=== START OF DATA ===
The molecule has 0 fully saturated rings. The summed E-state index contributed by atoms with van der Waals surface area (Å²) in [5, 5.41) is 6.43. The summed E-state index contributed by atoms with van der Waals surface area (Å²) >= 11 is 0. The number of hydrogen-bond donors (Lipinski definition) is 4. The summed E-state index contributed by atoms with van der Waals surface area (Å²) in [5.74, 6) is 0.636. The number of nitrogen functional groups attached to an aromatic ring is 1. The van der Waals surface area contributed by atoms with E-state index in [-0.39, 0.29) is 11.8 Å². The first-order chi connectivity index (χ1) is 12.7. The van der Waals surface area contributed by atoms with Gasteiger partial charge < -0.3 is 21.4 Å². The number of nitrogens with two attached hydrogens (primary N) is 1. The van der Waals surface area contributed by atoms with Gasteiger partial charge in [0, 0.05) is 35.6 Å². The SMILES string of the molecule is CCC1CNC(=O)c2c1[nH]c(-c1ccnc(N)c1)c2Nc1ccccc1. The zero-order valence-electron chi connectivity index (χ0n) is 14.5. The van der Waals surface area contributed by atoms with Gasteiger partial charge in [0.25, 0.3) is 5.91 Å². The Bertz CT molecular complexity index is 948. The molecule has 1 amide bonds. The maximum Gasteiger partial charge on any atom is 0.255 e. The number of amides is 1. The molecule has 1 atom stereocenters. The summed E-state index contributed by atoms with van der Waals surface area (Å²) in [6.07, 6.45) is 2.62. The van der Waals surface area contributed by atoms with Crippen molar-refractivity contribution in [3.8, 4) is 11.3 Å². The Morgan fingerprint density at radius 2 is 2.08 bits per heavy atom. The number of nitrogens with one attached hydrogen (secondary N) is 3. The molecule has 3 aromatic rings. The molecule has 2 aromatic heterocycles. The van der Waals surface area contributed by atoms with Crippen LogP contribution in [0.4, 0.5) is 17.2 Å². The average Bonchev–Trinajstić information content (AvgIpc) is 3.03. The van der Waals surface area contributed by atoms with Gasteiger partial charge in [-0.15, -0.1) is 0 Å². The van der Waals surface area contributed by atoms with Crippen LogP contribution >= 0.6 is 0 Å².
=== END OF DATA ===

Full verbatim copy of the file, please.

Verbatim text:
The molecule has 0 fully saturated rings. The summed E-state index contributed by atoms with van der Waals surface area (Å²) in [5, 5.41) is 6.43. The summed E-state index contributed by atoms with van der Waals surface area (Å²) >= 11 is 0. The number of hydrogen-bond donors (Lipinski definition) is 4. The summed E-state index contributed by atoms with van der Waals surface area (Å²) in [5.74, 6) is 0.636. The number of nitrogen functional groups attached to an aromatic ring is 1. The van der Waals surface area contributed by atoms with E-state index in [-0.39, 0.29) is 11.8 Å². The first-order chi connectivity index (χ1) is 12.7. The van der Waals surface area contributed by atoms with Gasteiger partial charge < -0.3 is 21.4 Å². The number of nitrogens with two attached hydrogens (primary N) is 1. The van der Waals surface area contributed by atoms with Gasteiger partial charge in [0, 0.05) is 35.6 Å². The SMILES string of the molecule is CCC1CNC(=O)c2c1[nH]c(-c1ccnc(N)c1)c2Nc1ccccc1. The zero-order valence-electron chi connectivity index (χ0n) is 14.5. The van der Waals surface area contributed by atoms with Gasteiger partial charge in [0.25, 0.3) is 5.91 Å². The Bertz CT molecular complexity index is 948. The molecule has 1 amide bonds. The maximum Gasteiger partial charge on any atom is 0.255 e. The number of amides is 1. The molecule has 1 atom stereocenters. The summed E-state index contributed by atoms with van der Waals surface area (Å²) in [6.07, 6.45) is 2.62. The van der Waals surface area contributed by atoms with Crippen molar-refractivity contribution in [3.8, 4) is 11.3 Å². The Morgan fingerprint density at radius 2 is 2.08 bits per heavy atom. The number of nitrogens with one attached hydrogen (secondary N) is 3. The molecule has 3 aromatic rings. The molecule has 2 aromatic heterocycles. The van der Waals surface area contributed by atoms with Crippen LogP contribution in [0.4, 0.5) is 17.2 Å². The average Bonchev–Trinajstić information content (AvgIpc) is 3.03. The van der Waals surface area contributed by atoms with Gasteiger partial charge in [-0.15, -0.1) is 0 Å². The van der Waals surface area contributed by atoms with Crippen LogP contribution >= 0.6 is 0 Å².